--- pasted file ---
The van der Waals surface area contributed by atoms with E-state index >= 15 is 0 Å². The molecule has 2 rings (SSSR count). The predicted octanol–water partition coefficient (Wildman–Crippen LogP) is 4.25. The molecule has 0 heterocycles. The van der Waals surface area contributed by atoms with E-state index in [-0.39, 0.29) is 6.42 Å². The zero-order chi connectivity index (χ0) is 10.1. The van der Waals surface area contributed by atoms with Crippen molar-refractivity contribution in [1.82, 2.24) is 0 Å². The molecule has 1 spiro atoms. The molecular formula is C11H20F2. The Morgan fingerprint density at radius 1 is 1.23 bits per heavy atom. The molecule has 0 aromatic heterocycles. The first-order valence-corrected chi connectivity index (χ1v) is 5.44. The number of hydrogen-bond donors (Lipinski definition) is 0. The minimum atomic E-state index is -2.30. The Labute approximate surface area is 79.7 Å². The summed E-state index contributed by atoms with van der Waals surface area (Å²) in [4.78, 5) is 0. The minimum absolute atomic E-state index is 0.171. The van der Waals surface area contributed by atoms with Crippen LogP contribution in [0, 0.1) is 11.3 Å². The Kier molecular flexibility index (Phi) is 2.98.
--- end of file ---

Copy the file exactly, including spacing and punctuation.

The van der Waals surface area contributed by atoms with E-state index >= 15 is 0 Å². The molecule has 2 rings (SSSR count). The predicted octanol–water partition coefficient (Wildman–Crippen LogP) is 4.25. The molecule has 0 heterocycles. The van der Waals surface area contributed by atoms with E-state index in [-0.39, 0.29) is 6.42 Å². The zero-order chi connectivity index (χ0) is 10.1. The van der Waals surface area contributed by atoms with Crippen molar-refractivity contribution in [1.82, 2.24) is 0 Å². The molecule has 1 spiro atoms. The molecular formula is C11H20F2. The Morgan fingerprint density at radius 1 is 1.23 bits per heavy atom. The molecule has 0 aromatic heterocycles. The first-order valence-corrected chi connectivity index (χ1v) is 5.44. The number of hydrogen-bond donors (Lipinski definition) is 0. The minimum atomic E-state index is -2.30. The Labute approximate surface area is 79.7 Å². The summed E-state index contributed by atoms with van der Waals surface area (Å²) in [4.78, 5) is 0. The minimum absolute atomic E-state index is 0.171. The van der Waals surface area contributed by atoms with Crippen LogP contribution in [0, 0.1) is 11.3 Å². The Kier molecular flexibility index (Phi) is 2.98.